Research has generated life-saving vaccines, drug and diagnostic tools that can reduce child mortality, improve maternal health and fight AIDS, shortfalls in health systems and disparities in health care delivery systems. But these life-saving tools are not available to people in all parts of the world. Many countries have inadequate health care financing, shortages of doctors and nurses and insufficient health care information.
Working to solve that problem was the mission of the Ministerial Summit on Health Research held November 16 to 20 in Mexico City, Mexico. The Summit was convened by the World Health Organization and the government of Mexico. Twenty-nine ministers of health and 29 other national delegations attended. Adnan Hyder, MD, MPH, PhD, from the Department of International Health, was one of the 150 experts from around the world also in attendance, and the only representative from Johns Hopkins.
The Summit focused on bridging the gap between research and policy—knowledge and action—in the improvement of the health of populations. The Summit worked to develop a priority agenda for research on health systems issues, specific initiatives to strengthen health systems and ways that research could more effectively inform policy making. The recommendations of the Summit were synthesized into a document called the “Mexico Agenda for Change,” to be presented to the WHO Executive Board in 2005.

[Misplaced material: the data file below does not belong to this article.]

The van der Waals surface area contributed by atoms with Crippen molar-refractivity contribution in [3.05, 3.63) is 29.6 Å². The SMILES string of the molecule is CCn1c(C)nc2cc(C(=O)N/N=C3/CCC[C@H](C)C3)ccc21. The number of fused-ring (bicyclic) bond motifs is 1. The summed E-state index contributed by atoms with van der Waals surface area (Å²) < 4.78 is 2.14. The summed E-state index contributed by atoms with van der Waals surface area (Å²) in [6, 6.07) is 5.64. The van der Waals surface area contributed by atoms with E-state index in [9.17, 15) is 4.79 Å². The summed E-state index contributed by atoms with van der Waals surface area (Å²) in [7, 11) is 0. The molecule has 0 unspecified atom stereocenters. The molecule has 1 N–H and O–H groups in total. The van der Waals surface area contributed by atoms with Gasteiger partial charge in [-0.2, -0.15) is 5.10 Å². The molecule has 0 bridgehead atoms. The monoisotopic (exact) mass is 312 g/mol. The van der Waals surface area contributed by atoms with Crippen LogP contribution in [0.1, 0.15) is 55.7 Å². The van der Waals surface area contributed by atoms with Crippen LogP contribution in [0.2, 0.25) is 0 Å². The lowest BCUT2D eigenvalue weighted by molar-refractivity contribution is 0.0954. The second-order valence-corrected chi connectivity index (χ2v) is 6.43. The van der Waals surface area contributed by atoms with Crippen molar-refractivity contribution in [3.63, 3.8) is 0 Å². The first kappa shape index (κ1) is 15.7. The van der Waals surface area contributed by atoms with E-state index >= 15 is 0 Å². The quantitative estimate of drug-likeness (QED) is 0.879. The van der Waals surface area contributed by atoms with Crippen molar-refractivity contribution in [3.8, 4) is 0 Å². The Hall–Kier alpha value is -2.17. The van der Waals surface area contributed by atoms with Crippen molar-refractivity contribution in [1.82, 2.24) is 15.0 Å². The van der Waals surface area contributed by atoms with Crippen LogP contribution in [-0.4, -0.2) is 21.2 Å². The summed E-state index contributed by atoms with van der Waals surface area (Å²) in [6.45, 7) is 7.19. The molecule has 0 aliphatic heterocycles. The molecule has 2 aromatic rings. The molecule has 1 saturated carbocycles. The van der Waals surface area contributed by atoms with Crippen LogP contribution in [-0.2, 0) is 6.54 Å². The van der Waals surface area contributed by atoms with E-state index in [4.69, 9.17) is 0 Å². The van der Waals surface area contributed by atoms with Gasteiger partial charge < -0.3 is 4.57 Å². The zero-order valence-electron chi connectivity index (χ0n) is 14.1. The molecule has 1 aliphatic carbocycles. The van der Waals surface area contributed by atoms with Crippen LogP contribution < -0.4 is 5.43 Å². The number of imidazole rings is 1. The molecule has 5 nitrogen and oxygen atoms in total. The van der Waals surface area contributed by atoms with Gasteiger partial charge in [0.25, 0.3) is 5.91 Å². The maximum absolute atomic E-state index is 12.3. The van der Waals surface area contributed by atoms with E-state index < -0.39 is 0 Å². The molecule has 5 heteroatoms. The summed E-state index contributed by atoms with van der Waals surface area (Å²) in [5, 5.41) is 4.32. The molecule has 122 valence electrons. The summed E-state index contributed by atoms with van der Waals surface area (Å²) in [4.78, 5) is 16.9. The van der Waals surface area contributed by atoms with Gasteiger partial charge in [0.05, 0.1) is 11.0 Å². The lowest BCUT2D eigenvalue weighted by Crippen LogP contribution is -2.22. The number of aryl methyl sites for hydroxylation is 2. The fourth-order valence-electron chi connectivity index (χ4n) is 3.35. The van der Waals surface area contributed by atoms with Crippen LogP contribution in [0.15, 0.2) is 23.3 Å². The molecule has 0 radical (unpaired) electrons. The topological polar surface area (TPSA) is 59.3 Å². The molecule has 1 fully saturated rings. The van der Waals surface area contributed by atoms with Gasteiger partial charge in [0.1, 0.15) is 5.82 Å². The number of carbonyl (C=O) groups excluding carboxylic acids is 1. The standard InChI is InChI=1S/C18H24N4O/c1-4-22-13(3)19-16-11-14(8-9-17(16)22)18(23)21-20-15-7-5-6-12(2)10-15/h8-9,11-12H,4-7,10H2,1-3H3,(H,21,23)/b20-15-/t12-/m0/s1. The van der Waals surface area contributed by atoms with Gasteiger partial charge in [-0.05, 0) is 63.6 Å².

During the summit, Hyder coordinated a session with Professor Anne Mills of the London School of Hygiene and Tropical Medicine on “Health Policy and Systems Research: Challenges and Opportunities” and organized a special session for South Asian ministers. Hyder also participated in a session called “Road Traffic Injuries: A Global Epidemic” at the 8th Annual meeting of the Global Forum for Health Research, which was being held at the same time in Mexico City.
A network of high-level decision makers will meet regularly after the Summit. The Summit plans to meet every four years.--Kristi Birch